K-Gr 3—Sís's latest picture book fuses an episode from his childhood with the plot of Robinson Crusoe—a favorite novel when he was young. Sequential panels lead to full-bleed double spreads as the first-person accounts describe the way a group of five diverse friends play pirates in every conceivable setting, from a backyard tent to the bathtub. When the school costume party is announced, the collective choice is obvious, until Peter's mother suggests that he go as Crusoe. The ensuing drama—contrasting the boy's anticipation about wearing the lovingly crafted outfit with embarrassment as the friends (unfamiliar with the story) tease him—is one that will resonate with many readers. A dream sequence follows the boy's retreat to his room, where the bed becomes a boat, and he floats "in and out of hours, or maybe days." The artist's signature meticulously detailed watercolor and ink scenes become looser, stylized, the colors more saturated—think Matisse's Fauve period. Peter enters lush landscapes, a maze of tropical fruit and wild creatures, and nurturing green and blue scenes of exquisite beauty. He takes on the persona of his favorite protagonist, "owning" the costume at last. Ever on the lookout for pirates, he makes peace with his friends in a deeply satisfying conclusion. Visual references to earlier books, nods to Maurice Sendak, and a photograph with the author's note describing the incident that inspired this tale all provide depth and insight. VERDICT Sís's ability to represent and resolve the theater unfolding in children's minds is unparalleled. A brilliant adventure to share one-on-one or with a small group.—Wendy Lukehart, District of Columbia Public Library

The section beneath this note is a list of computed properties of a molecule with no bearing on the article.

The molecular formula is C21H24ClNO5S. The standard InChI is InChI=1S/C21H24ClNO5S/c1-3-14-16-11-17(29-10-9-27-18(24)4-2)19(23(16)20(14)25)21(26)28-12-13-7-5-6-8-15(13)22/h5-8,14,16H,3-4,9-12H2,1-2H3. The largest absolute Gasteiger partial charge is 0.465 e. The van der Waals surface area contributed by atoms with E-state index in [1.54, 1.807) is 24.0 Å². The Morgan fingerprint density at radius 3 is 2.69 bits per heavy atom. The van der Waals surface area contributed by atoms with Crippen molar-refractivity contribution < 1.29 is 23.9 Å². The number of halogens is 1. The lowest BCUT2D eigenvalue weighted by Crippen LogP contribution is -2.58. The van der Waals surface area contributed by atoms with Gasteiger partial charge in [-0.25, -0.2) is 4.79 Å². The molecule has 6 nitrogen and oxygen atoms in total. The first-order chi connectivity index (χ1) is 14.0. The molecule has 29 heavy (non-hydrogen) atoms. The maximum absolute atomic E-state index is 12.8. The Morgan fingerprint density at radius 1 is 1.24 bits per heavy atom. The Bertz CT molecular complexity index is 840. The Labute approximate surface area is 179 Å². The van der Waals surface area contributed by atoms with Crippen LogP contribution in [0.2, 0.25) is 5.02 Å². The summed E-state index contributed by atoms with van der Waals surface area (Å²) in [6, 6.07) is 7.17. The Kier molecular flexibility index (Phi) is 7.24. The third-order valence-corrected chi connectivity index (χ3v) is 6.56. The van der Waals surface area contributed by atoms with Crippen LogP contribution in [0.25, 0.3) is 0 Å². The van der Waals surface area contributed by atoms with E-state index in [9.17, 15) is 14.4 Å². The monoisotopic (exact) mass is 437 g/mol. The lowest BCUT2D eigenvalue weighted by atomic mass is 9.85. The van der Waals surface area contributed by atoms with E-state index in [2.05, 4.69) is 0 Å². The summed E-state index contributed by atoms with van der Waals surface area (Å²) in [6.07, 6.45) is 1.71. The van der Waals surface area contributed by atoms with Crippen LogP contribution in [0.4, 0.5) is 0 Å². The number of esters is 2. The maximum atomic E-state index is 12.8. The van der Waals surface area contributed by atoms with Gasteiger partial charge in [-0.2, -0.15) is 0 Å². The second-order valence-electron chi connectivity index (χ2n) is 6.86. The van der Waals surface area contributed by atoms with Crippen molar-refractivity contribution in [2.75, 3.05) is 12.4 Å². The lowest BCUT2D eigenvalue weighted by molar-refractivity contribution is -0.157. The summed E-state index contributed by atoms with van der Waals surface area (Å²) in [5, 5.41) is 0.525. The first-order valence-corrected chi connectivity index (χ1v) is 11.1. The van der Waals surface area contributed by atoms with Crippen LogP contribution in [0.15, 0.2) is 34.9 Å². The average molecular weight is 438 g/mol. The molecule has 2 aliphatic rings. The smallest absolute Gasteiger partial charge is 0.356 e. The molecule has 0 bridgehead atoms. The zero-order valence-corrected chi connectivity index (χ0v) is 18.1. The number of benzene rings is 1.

Sís takes readers on a journey to a Slumberland-esque island that reinforces the joys of storytelling and would make Winsor McCay's Little Nemo proud.In this gorgeously illustrated picture book, the author pays homage to his literary forbears and allows readers to experience the seductive imaginative power that enables readers to disappear into and embody the stories they love. The protagonist—based on Sís himself—and his friends (a multiethnic group) love nothing more than playing at being pirates. When their school hosts a costume contest, the white boy's mother convinces him to dress as Robinson Crusoe, his favorite hero, instead of a pirate. Like Michael Ende's Bastian Balthazar Bux, the boy is teased for daring to be different and escapes into his imagination to find courage and adventure. As the sepia tones of the real world give way to the luxuriant, water-colored dreamscape, readers will lose themselves in the lush greens of the trees used to build the protagonist's forest home and long to swim in the deep blue water swirling around the island paradise (populated only by friendly animals—no Man Friday here). Experimentation in different artistic styles further enhances the creativity and otherworldly quality of Sís' landscape. The author's note at the end also proves delightful. An enchanting love letter to the magic of childhood and the fertile relationship between good literature and young readers' imaginations. (Picture book. 4-8)